The 15-year global effort to improve the lives of people everywhere through the achievement of the 17 Sustainable Development Goals (SDGs) by 2030 was already off track by the end of 2019. And now, in only a short period of time, the COVID-19 pandemic has unleashed an unprecedented crisis, causing further disruption to SDG progress, with the world’s poorest and most vulnerable affected the most, according to a new report released today by the UN Department of Economic and Social Affairs.
According to the Sustainable Development Goals Report 2020, the world had been making progress—although uneven and insufficient to meet the Goals — in areas such as improving maternal and child health, expanding access to electricity and increasing women’s representation in government. Yet even these advances were offset elsewhere by growing food insecurity, deterioration of the natural environment, and persistent and pervasive inequalities.
Now, the COVID-19 pandemic has quickly become the worst human and economic crisis of our lifetime, spreading to all countries, with the global death toll exceeding 500,000 and the number of confirmed cases at more than 10 million people.
“As Member States recognized at the SDG Summit held last September, global efforts to date have been insufficient to deliver the change we need, jeopardizing the Agenda’s promise to current and future generations,” said UN Secretary-General António Guterres. “Now, due to COVID-19, an unprecedented health, economic and social crisis is threatening lives and livelihoods, making the achievement of Goals even more challenging.”
The Secretary-General stressed that COVID-19 was not affecting everyone the same. “Although the novel coronavirus affects every person and community, it does not do so equally. Instead, it has exposed and exacerbated existing inequalities and injustices.”
Using the latest data and estimates, this annual stocktaking report on progress across the 17 Goals shows that it is the poorest and most vulnerable – including children, older persons, persons with disabilities, migrants and refugees – who are being hit the hardest by the effects of the COVID-19 pandemic. Women are also bearing the heaviest brunt of the pandemic’s effects.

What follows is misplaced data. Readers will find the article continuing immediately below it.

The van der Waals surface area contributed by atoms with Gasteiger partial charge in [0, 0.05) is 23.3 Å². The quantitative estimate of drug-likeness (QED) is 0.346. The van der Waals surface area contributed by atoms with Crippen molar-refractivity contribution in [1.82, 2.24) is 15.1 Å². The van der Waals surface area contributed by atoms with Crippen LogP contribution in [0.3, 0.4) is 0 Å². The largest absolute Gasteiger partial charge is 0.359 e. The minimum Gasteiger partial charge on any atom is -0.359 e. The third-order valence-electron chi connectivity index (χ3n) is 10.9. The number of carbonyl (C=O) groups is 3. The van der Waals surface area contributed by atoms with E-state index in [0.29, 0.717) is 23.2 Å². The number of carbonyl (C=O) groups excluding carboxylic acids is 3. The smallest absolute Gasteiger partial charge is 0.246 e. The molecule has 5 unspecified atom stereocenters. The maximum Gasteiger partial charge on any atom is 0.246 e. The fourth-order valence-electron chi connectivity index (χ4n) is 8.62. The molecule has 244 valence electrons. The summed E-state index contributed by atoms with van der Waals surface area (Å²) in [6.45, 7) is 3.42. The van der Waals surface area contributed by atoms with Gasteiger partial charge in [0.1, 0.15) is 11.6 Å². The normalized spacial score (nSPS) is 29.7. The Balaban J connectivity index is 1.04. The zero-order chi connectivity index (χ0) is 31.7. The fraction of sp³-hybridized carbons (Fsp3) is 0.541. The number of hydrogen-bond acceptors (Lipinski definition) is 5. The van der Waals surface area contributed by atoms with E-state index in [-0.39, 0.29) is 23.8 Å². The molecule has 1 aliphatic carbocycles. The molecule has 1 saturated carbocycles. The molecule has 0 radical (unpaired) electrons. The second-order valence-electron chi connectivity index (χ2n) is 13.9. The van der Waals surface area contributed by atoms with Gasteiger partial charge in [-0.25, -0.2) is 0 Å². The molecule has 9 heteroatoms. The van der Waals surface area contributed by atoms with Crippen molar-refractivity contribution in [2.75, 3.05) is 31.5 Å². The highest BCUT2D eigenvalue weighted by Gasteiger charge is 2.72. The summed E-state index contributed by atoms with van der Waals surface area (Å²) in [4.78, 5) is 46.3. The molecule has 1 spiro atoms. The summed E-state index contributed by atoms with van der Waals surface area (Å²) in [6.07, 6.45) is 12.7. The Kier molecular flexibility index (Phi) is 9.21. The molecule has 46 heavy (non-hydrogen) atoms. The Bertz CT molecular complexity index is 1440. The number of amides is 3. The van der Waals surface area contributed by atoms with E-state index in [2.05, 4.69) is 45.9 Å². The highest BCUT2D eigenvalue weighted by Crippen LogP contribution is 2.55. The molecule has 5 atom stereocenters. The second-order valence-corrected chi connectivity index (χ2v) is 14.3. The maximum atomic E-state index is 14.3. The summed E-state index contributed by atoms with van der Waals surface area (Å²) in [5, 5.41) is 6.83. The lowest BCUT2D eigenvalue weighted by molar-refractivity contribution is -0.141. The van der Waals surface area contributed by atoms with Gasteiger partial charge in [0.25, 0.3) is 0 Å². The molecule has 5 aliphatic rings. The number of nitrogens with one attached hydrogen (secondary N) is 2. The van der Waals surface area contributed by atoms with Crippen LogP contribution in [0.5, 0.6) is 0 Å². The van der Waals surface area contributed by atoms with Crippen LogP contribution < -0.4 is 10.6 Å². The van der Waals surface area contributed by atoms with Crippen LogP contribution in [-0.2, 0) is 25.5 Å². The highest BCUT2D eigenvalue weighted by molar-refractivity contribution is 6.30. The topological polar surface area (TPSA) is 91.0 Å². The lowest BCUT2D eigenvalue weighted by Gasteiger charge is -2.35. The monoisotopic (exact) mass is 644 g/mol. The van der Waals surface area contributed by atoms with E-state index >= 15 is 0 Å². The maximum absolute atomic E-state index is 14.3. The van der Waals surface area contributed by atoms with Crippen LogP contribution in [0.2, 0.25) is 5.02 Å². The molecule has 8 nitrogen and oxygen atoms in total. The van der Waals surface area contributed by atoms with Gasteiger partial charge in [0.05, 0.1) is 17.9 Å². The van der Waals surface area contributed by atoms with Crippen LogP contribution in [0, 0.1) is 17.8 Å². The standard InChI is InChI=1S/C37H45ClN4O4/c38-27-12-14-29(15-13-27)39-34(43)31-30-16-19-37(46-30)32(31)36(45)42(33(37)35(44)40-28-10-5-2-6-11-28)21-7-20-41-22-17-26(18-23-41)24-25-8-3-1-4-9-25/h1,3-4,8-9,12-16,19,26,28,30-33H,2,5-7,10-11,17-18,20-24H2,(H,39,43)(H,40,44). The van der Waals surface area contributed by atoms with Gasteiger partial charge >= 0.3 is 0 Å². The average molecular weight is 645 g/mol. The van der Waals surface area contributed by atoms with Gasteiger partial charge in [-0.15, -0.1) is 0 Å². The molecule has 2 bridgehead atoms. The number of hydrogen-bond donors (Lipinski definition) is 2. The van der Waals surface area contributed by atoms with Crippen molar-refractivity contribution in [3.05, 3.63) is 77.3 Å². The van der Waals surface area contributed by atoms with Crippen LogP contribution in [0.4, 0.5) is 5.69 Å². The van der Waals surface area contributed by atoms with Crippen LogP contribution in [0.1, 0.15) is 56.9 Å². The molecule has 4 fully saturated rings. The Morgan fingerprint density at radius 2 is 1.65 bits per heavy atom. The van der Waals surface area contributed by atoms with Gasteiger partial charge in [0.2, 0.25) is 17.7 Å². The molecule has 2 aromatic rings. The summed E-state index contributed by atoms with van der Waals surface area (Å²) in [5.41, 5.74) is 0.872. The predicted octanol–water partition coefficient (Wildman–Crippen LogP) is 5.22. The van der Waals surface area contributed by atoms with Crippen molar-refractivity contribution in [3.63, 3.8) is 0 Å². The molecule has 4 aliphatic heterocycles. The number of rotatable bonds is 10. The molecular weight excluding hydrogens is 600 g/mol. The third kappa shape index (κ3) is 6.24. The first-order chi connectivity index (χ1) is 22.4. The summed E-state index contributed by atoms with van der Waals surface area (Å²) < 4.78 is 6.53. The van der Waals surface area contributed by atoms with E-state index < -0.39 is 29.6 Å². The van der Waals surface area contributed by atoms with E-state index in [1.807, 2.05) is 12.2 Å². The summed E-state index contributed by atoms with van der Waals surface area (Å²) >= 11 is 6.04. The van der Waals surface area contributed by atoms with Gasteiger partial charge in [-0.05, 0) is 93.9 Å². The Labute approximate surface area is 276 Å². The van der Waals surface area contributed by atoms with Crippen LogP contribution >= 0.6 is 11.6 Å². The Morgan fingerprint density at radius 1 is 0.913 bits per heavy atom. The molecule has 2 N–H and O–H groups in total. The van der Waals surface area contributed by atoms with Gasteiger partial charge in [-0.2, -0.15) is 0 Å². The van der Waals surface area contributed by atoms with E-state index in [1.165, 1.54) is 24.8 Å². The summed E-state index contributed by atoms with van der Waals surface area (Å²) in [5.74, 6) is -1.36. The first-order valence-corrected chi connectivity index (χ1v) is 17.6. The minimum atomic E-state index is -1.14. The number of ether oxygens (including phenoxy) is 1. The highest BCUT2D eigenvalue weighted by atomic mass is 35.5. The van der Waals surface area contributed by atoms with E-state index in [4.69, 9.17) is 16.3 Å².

Among the key findings:
- An estimated 71 million people are expected to be pushed back into extreme poverty in 2020, the first rise in global poverty since 1998. Lost incomes, limited social protection and rising prices mean even those who were previously secure could find themselves at risk of poverty and hunger.
- Underemployment and unemployment due to the crisis mean some 1.6 billion already vulnerable workers in the informal economy – half the global workforce – may be significantly affected, with their incomes estimated to have fallen by 60 per cent in the first month of the crisis.
- The more than one billion slum dwellers worldwide are acutely at risk from the effects of COVID-19, suffering from a lack of adequate housing, no running water at home, shared toilets, little or no waste management systems, overcrowded public transport and limited access to formal health care facilities.
- Women and children are also among those bearing the heaviest brunt of the pandemic’s effects. Disruption to health and vaccination services and limited access to diet and nutrition services have the potential to cause hundreds of thousands of additional under-5 deaths and tens of thousands of additional maternal deaths in 2020. Many countries have seen a surge in reports of domestic violence against women and children.
- School closures have kept 90 per cent of students worldwide (1.57 billion) out of school and caused over 370 million children to miss out on school meals they depend on. Lack of access to computers and the internet at home means remote learning is out of reach of many. About 70 countries reported moderate to severe disruptions or a total suspension of childhood vaccination services during March and April of 2020.
- As more families fall into extreme poverty, children in poor and disadvantaged communities are at much greater risk of child labour, child marriage and child trafficking. In fact, the global gains in reducing child labour are likely to be reversed for the first time in 20 years.
The report also shows that climate change is still occurring much faster than anticipated. The year 2019 was the second warmest on record and the end of the warmest decade of 2010 to 2019. Meanwhile, ocean acidification is accelerating; land degradation continues; massive numbers of species are at risk of extinction; and unsustainable consumption and production patterns remain pervasive.
The annual report, a joint effort of the global statistical community, is being launched on the opening day of the UN High-level Political Forum on Sustainable Development as leaders from governments and different sectors of society gather to chart strategies and efforts to fully implement the SDGs. The report provides essential data that allows decision-makers to guide efforts toward a sustainable recovery.
“The principles on which the SDGs were established are key to building back better in the post-COVID-19 recovery,” said UN Under-Secretary-General for Economic and Social Affairs, Liu Zhenmin. “The continued pursuit of these universal Goals will keep Governments focused on growth, but also on inclusion, equity and sustainability. Our collective response to the pandemic can serve as a ‘warm-up’ for our preparedness in preventing an even larger crisis – that is, global climate change, whose effects are already becoming all too familiar. ”
To download the full report, please visit: https://unstats.un.org/sdgs